Dr. Punshon, and stated as a literal The whole Church began to feel fact that for months before his the commanding influence of this death he used to bedew his pillow man from the little Welsh princi- with tears at the thought of that pality. Here was at last a man of debt, the effect was thrilling and scholarly attainments, of profound overpowering. So deeply had this passionate convictions, aflame with man of power impressed his audevangelistic zeal, grandly gifted as ience, that before the close of that an organizer, a very prophet with anniversary the forty thousand a distinct message and mission not dollars was raised and the appalling only to his circuit, but to Methodism, to the nation, and to British Christianity. By his sane enthusiasm, his magnificent audacity, his consuming devotion to God and to manhood, his unswerving loyalty to evangelical teaching, his broad catholicity of spirit, he succeeded in lifting the Methodism of England out of its ruts and grooves and giving it an inspiration for service and adaptation for which multitudes thank God to-day. Under the blessing of God, to a large extent he rescued the Methodism of the Mother Land from the humiliations and grief of a most lamentable shrinkage, and initiated movements which have secured a

ST. JAMES' HALL, LONDON. most assuring rehabilitation of the forces which alone can bring en- mountain of debt was gone. No larging usefulness, confident expec- wonder that the report of this tation, and soul-inspiring victory. meeting was translated into nearly The Missionary Apostle.

every language in which Wesleyan

missionaries preach (some twentyWho can forget that memorable five in number), and that the story scene at the Mission Breakfast of this blessed deliverance has gone Meeting in Exeter Hall, April 29th, out into all parts of the world. 1882, when Price Hughes pleaded

Being requested on one occasion for the extinction of the embarrass- to state how much he had collected ing missionary debt of forty thou- for his own Church in various ways, sand dollars ? Little did the offi- after a careful calculation he found cials of the Society dream of the re- that it was considerably over one sults when they invited the popular million and a quarter of dollars. Oxford preacher to speak and

The West London Mission. preach at their anniversary of that year. The Methodist Recorder de- In no field occupied by the great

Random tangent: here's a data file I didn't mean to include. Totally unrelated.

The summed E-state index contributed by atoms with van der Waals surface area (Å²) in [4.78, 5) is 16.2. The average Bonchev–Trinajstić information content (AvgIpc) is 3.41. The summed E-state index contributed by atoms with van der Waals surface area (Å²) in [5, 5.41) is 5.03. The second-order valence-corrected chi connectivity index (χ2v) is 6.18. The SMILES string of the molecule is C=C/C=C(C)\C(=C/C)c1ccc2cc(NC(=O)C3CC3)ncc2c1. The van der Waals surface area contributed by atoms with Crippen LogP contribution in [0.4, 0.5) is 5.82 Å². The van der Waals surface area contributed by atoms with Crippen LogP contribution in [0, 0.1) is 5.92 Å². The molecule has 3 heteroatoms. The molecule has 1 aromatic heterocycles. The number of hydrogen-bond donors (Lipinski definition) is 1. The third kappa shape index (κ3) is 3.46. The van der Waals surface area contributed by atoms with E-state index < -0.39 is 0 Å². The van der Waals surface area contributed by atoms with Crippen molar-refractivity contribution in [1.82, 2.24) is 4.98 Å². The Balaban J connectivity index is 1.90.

London preacher has he exercised So commanding an influence, and accomplished such gratifying results as during his sixteen years of service in this centre of London's tumultuous life. St. James' Hall, where this mission is located, is the most advantageously situated public building in this Queen City of the world. The activities of the West London Mission are wholly outside the walls of church or chapel. Here have been built up immense congregations in a section where Methodism was unrepresented, thousands have been added to the membership of the Church, a comprehensive network of allied mission halls and churches has been organized, and the Forward Movement in British Methodism initiated and demonstrated in the most wonderful form.

The afternoon conferences have always been a special feature and distinct attraction of the services in this great mission centre. At first they met with no little unfriendly criticism from many who had become so rigid and fossilized that they found it impossible to adapt their teaching to the changing circumstances of modern society. Great questions were pressing upon the mind and soul of this prince of preachers. Must the Church of God adopt a policy of silence on the Sabbath day on matters that were eating at the very vitals of the nation, paralysing the Churches, and with satanic daring and maliciousness ruining vast multitudes for both worlds? Regular or irregular, it did not hinder this man of apostolic fervour and ambition. In fact, he believed in the irregularity of apostolic work and was convinced that he belonged to a Church of irregularities. To have Methodism stand confessed in any form before the world as a stupendous failure, incapable of social and religious aptitude and power, was to Hugh Price Hughes